Juggling no less than three or four separate storylines along with two recurring sets of flashbacks told non-linearly across multiple different time periods, the fact that director Gavin O’Connor manages to make this film work at all is quite a feat in and of itself.

When taken in the vein of the aforementioned John Wick, or films like The Transporter and it’s numerous, ridiculous sequels, The Accountant is a pretty entertaining affair. Filled with bone-crunching hand to hand combat and a generous helping of over the top gun-play, the film’s near superhuman feats and heroic vigilante antics are where it excels.

The whole thing has a very comic book feel to it, both in its plotting and its action. In fact, as the film progresses and the riveting actuarial aspects fade in to the background, The Accountant begins to feel an awful lot like a movie about a certain popular masked vigilante/caped crusader (If you’ve ever sat up wondering what it would be like if Batman were a combat-trained accountant with high functioning autism, this is the film for you). There’s more than a hint of Man Of Steel’s Clark Kent in there too, particularly in Christian’s childhood flashbacks with his father.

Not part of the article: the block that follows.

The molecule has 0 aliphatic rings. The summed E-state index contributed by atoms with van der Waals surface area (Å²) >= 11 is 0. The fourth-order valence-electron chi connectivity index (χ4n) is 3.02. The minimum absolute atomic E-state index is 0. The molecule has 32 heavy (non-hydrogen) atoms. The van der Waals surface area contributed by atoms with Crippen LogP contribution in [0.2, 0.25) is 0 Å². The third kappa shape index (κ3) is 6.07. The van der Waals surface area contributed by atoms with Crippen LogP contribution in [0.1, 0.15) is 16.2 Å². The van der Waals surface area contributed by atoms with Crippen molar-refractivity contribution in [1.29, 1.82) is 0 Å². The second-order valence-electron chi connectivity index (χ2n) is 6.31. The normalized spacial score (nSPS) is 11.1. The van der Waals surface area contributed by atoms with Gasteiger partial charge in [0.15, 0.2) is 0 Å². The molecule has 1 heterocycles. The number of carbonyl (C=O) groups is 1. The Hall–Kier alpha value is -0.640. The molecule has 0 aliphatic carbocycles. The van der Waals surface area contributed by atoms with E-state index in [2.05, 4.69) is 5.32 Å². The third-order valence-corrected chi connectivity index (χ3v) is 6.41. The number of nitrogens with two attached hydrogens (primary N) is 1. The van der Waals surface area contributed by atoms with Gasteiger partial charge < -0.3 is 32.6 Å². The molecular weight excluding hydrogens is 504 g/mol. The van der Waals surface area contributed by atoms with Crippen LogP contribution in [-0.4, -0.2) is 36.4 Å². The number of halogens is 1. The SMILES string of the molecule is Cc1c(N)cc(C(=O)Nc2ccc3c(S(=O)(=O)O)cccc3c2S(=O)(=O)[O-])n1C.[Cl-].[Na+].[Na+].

In any case, while the prospect of playing a stoic bad-ass may sound like the ideal role for Affleck, convincingly selling a character like this is all about the small tics and subtle expressions. Instead Affleck is just his usual straight faced, sullen self. Other than leading to some nice moments of levity during the action scenes, his lack of expression just makes an already one-note character appear even more bland and uninteresting. A running joke of Christian responding to metaphors and rhetorical questions in an overly matter-of-fact manner wears pretty thin early on – think Drax from Guardians Of The Galaxy, but significantly less effective.

The rest of the cast carry themselves well, doing what each of them does best – Anna Kendrick is adorable, J.K. Simmons is commanding, Jon Berenthal is imposing, etc. If not for the star power on display here it’s reasonable to think the whole endeavour might have gone entirely unnoticed.